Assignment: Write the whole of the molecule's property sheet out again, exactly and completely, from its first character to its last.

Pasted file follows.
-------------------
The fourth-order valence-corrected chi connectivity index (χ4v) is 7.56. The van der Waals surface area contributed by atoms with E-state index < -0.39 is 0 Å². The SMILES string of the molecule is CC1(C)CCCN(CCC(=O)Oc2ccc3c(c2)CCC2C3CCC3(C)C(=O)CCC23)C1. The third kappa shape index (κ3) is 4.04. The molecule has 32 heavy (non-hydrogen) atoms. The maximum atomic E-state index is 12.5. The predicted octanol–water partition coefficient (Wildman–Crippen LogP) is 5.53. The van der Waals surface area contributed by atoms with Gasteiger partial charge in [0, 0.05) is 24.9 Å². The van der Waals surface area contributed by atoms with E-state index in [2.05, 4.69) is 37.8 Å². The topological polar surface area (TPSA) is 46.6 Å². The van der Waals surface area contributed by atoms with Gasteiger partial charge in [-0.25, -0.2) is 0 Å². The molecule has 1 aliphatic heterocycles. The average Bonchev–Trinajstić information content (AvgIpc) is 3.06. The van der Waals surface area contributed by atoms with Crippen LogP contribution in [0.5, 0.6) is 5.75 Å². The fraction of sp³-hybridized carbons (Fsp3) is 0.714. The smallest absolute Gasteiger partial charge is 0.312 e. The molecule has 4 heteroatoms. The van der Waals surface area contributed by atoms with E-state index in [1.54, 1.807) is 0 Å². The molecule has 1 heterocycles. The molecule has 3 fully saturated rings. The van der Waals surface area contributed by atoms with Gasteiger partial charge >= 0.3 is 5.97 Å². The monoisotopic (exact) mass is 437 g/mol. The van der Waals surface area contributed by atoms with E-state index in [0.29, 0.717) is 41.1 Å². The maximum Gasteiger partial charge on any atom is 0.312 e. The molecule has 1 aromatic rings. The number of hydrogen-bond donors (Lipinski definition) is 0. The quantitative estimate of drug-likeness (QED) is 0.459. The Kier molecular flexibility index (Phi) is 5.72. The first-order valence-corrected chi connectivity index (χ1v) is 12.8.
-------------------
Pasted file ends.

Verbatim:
The fourth-order valence-corrected chi connectivity index (χ4v) is 7.56. The van der Waals surface area contributed by atoms with E-state index < -0.39 is 0 Å². The SMILES string of the molecule is CC1(C)CCCN(CCC(=O)Oc2ccc3c(c2)CCC2C3CCC3(C)C(=O)CCC23)C1. The third kappa shape index (κ3) is 4.04. The molecule has 32 heavy (non-hydrogen) atoms. The maximum atomic E-state index is 12.5. The predicted octanol–water partition coefficient (Wildman–Crippen LogP) is 5.53. The van der Waals surface area contributed by atoms with Gasteiger partial charge in [0, 0.05) is 24.9 Å². The van der Waals surface area contributed by atoms with E-state index in [2.05, 4.69) is 37.8 Å². The topological polar surface area (TPSA) is 46.6 Å². The van der Waals surface area contributed by atoms with Gasteiger partial charge in [-0.25, -0.2) is 0 Å². The molecule has 1 aliphatic heterocycles. The average Bonchev–Trinajstić information content (AvgIpc) is 3.06. The van der Waals surface area contributed by atoms with Crippen LogP contribution in [0.5, 0.6) is 5.75 Å². The fraction of sp³-hybridized carbons (Fsp3) is 0.714. The smallest absolute Gasteiger partial charge is 0.312 e. The molecule has 4 heteroatoms. The van der Waals surface area contributed by atoms with E-state index in [1.54, 1.807) is 0 Å². The molecule has 1 heterocycles. The molecule has 3 fully saturated rings. The van der Waals surface area contributed by atoms with Gasteiger partial charge >= 0.3 is 5.97 Å². The monoisotopic (exact) mass is 437 g/mol. The van der Waals surface area contributed by atoms with E-state index in [0.29, 0.717) is 41.1 Å². The maximum Gasteiger partial charge on any atom is 0.312 e. The molecule has 1 aromatic rings. The number of hydrogen-bond donors (Lipinski definition) is 0. The quantitative estimate of drug-likeness (QED) is 0.459. The Kier molecular flexibility index (Phi) is 5.72. The first-order valence-corrected chi connectivity index (χ1v) is 12.8.